What are 10 great apps for studying English?

Quiz Your English

At Manc English we use the Cambridge Empower books with added online access and content for our General English Classes. The Quiz your English app is a language practice app allowing you to practice English with your friends all over the world. It is the ideal add-on to the Cambridge Empower books. Produced by Cambridge University Press it is synonymous with quality.

BBC Learning English

This is an app that I recommend to all my students who are at an intermediate level, including pre and upper. It has it all, grammar, vocabulary, pronunciation authentic content, and listening practice all in manageable chunks.  6-minute English is amazing. Listen to this daily and marvel at your improvement.

British Council Learn English

The British Council has a number of apps to choose from, all highly recommended. I would like to highlight their Great Videos app where you can download various videos to watch about an aspect of British Culture. Not only can you improve your English, but you can further your knowledge of the cultural make-up of Great Britain.

Ted Talks

If you want to listen to some really inspiring speakers from all over the world. then Ted Talks are for you. Each talk is usually about 15 minutes though some are longer, around 45 minutes. This is an opportunity to listen to English for longer and is great preparation if your goal is to attend university in the U.K. On average university lectures are around 45 minutes to an hour so you need to be able to focus for longer. Don’t worry if you can’t understand all the Ted Talk you can listen to it as many times as needed. You could even listen to sections. Apart from listening, you can assess the speaker’s presentation skills and aim to mirror these when speaking in public in English yourself.

Lyrics Training

Music and songs are another great resource for studying English and analysing the structure of the language. You can also appreciate the rhythm and musicality of the English language. You will also work on your listening skills.  This app is such good fun. You watch the video for a song and then you have to type in the missing lyrics. It’s quite difficult for native speakers too.

This is an app for making flashcards and widening your vocabulary and testing the vocabulary you have already been exposed to. The human memory cannot always remember words so it needs reminding. Quizlet is ideal for this.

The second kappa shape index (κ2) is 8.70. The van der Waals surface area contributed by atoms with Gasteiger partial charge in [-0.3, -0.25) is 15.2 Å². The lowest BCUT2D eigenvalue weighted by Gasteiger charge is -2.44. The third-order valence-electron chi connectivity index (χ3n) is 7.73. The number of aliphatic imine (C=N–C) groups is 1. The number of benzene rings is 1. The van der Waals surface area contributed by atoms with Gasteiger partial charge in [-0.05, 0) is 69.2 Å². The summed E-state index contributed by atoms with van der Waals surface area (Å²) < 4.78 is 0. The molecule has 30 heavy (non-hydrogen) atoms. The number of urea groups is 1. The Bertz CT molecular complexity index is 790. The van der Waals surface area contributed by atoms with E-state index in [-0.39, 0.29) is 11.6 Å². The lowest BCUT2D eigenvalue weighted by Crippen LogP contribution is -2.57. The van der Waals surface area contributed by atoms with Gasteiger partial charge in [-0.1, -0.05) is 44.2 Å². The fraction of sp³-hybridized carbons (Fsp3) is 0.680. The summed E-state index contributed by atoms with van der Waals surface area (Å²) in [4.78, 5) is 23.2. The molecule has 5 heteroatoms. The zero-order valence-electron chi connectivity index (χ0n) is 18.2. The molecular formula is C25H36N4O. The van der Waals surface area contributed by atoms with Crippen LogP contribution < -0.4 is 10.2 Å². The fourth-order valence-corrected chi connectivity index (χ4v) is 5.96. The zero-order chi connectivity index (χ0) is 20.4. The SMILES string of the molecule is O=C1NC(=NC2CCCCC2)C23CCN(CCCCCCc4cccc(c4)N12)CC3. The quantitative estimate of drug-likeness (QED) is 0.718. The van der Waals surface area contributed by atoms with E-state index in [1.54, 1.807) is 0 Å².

Busu

This is an award-winning app in the category of digital innovation for the studying of languages at the annual ELTons 2020. Revise everything you’ve learned. Find all the vocabulary and grammar you’ve learned so far and put it to the test with adaptive quizzes.

Grammarly

This is a great app for writing. Most students do not check their writing before submission to their teacher and it contains many basic errors and spelling mistakes. Avoid this by using Grammarly then your teacher can spend more time assessing things like coherence and cohesion and the style and genre of your writing as opposed to correcting simple and careless mistakes.

BBC Sounds

This app offers a wealth of content. Radio stations, podcasts, economics, current affairs, lifestyle programmes, sports, music, cookery, documentaries, gardening and entertainment. There is also specific content for English learners. Choose what you are interested in and expose yourself to authentic content that native speakers listen to. You’ll be spoiled for choice. Podcasts are a great way to practice listening skills and can be listened to more than once or you can listen to a section you found difficult again.

The Guardian App

A successful language learner is a good reader I think. Reading a quality broadsheet newspaper is a must. Extensive reading is the key to language improvement not only in English but in your own language too.  If you plan to go on to higher education reading will be part of your daily routine.  This newspaper is divided into different sections so you can be selective and read about things that you are interested in. As you read focus not only on the content but also on the grammatical structures and vocabulary used. What do you notice? Are you going to add some of the vocabulary to your vocabulary notebook? Are there any chunks of language you could use in your own writing? Is the topic of the article interesting and something that could be discussed in class? Would you recommend your classmates to read it? Can you give an oral summary of the article? Can you write a summary of the article in 5 sentences? Try doing these things. These are things that active learners do.  Are you an active learner?

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